In short, from his account NASCAR looked at the 47 truck as it sat and informed McCullough that it was not ready to run through a technical inspection. “[G2G Racing] had sent two crew chiefs, two employees and a hauler driver total for these two trucks. My guys who have been in racing all their lives set out to get this truck ready. We worked for an hour [before practice] and maybe got it about 60% there when the crew chief told us that we had to stop working on the truck. I think this was because of the drug test.”
Yet another unplanned issue with Travis McCullough’s Sonoma weekend was the delay in delivery of drug testing results to NASCAR in time to compete on track. “We did our test within the time allotted, a week before the race. Tuesday, Wednesday, Thursday would go by…NASCAR was very upfront with me that they were trying but they weren’t getting the results. It might have been a machine issue at the lab, but they didn’t get it in time.” On Monday after the race, McCullough received his negative drug tests, and quickly posted the results via social media to disapprove the notion that a “failed” test would have been to blame for missing the race. “I’ve never even touched a drug in my life, being in racing this long I never did, and I needed to clear my name on social media.” McCullough was not the only planned Sonoma truck racer affected, as the scheduled driver of the 30 truck Colin Garrett was also unable to race at Sonoma due to this lab delay. On Point Motorsports was able to start Josh Bilicki in the 30 truck, but no such deal was closed for G2G’s 47 truck, but not for a lack of trying on the part of Travis McCullough.
As it became apparent that Travis McCullough the driver would not be able to compete in the race, Travis McCullough the business man still set out to get his sponsors some track time with a cleared driver, despite the separate issue with the drug test. “No matter who you had, the 47 truck never fired, no one would have been able to drive it.” While the fellow G2G 46 team truck was able to make tech and take some practice laps, it’s believed that Mason Filippi stepped out of the ride before the race and was quickly replaced by Stefan Parsons. From in-car audio heard on site, the 46 truck was reported to have throttle and engine issues from the initial pace laps, and was withdrawn from the event in the first stage for what was officially listed as an “oil cooler” DNF.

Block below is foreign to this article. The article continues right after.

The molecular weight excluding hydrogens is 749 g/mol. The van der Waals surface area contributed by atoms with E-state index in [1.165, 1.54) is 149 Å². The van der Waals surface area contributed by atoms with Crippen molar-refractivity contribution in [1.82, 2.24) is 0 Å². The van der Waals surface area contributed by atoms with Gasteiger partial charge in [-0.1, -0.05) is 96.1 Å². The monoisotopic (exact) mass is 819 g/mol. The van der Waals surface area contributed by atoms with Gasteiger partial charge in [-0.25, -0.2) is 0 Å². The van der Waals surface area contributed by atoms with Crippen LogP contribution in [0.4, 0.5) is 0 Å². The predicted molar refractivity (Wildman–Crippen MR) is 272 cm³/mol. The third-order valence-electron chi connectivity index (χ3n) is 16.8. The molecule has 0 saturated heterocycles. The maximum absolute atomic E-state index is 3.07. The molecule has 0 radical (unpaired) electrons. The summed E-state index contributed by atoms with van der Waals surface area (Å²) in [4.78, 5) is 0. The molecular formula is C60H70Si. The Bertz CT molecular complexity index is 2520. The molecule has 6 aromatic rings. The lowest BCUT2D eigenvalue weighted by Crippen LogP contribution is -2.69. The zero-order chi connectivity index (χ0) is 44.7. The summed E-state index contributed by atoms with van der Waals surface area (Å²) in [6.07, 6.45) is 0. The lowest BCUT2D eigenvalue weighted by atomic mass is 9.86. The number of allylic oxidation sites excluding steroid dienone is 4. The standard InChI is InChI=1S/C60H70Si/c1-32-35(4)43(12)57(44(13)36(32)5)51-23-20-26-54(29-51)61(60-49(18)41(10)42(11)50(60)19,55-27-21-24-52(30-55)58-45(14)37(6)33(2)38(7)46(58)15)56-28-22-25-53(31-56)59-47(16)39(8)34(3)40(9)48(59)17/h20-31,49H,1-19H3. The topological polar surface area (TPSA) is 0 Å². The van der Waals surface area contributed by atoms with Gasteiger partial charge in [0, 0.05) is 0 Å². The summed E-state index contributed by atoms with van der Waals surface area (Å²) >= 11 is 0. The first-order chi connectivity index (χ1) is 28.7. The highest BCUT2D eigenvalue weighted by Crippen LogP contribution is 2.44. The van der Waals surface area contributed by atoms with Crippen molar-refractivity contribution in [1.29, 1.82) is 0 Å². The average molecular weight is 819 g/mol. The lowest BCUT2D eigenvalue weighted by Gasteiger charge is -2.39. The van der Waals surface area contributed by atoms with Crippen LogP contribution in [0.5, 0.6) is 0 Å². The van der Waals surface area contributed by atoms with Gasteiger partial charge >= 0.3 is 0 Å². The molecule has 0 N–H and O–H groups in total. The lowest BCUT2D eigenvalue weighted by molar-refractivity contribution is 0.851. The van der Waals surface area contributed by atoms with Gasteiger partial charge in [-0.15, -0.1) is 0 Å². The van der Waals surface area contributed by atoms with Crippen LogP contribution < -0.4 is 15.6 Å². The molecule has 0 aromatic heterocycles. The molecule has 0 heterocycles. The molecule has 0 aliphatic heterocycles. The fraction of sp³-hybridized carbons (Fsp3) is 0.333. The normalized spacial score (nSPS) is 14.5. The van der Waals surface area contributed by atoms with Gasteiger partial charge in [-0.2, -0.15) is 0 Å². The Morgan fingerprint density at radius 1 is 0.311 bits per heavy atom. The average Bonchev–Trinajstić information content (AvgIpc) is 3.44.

Again, while not ideal, Travis McCullough made strides to contact Tim Viens in an effort to get a driver in the 47 truck if it could be made race ready, but no such driver nor race ready truck could come to pass. “I’ll worry about me later, just put this truck on the track, please…but it just couldn’t happen. Every time we mentioned it to Viens about getting a driver [while at the track on Friday] he said ’let’s talk on Monday.’ I’ve heard things about the engine and other stuff from other guys before and after the fact, and nothing about this whole deal made sense. I don’t know how they could have delivered this truck the way it was. We paid for the truck, it wasn’t ready, and we’ve been told we’re not getting our money back. [Viens] was very adamant about that yesterday, he said ‘we delivered a truck, you couldn’t drive it’ I said that the truck wouldn’t run and he told me ‘that’s not my problem.’ We had conversations with Ryan Bell the crew chief along with Tim Viens, and it got heated. We’re not dumb individuals, we setup our own cars on our team and when we called G2G out on what’s wrong, they weren’t going to listen.”
As you might expect, Travis McCullough and his associates are exploring legal options on what to do next, but even under ideal circumstances resolutions will take time. In the here and now however, this becomes a matter for the NASCAR community at large.
For its seemingly grand scale, this racing community is fairly tight knit, and people in and around the garages and shops talk to each other. Unconfirmed statements are circulating about future G2G rental commitments being dissolved, and the future of G2G looks very much in doubt to some as things sit in response to Sonoma. What was once the careful back room mutterings of jaded industry lifers has the opportunity to become a talking point on the greater public stage. Racing people, be they fans, owners, crew, or drivers typically don’t stand idly by when something that threatens the well being of the sport rears its head. The ideas of lost money, and undelivered promises don’t sit well with most people in this business, but that itself may present a new opportunity.
Travis McCullough, whom was just last week a relatively unknown face in NASCAR racing is already being approached about seat time for other teams in 2022. “I’ve had over 100 calls on this since Friday, and while some of it has been about the problems with G2G, it’s been about other opportunities as well. I’ve talked with some guys from Reaume Brothers and a few other teams…you find out who to trust in this business the hard way sometimes, but that’s what makes you stronger. I don’t like what happened, but this might just work out better.”
Travis McCullough’s sponsors for the Sonoma race:
California Tank & Pneumatics
California Rock & Ready Mix
R&R Truck Repair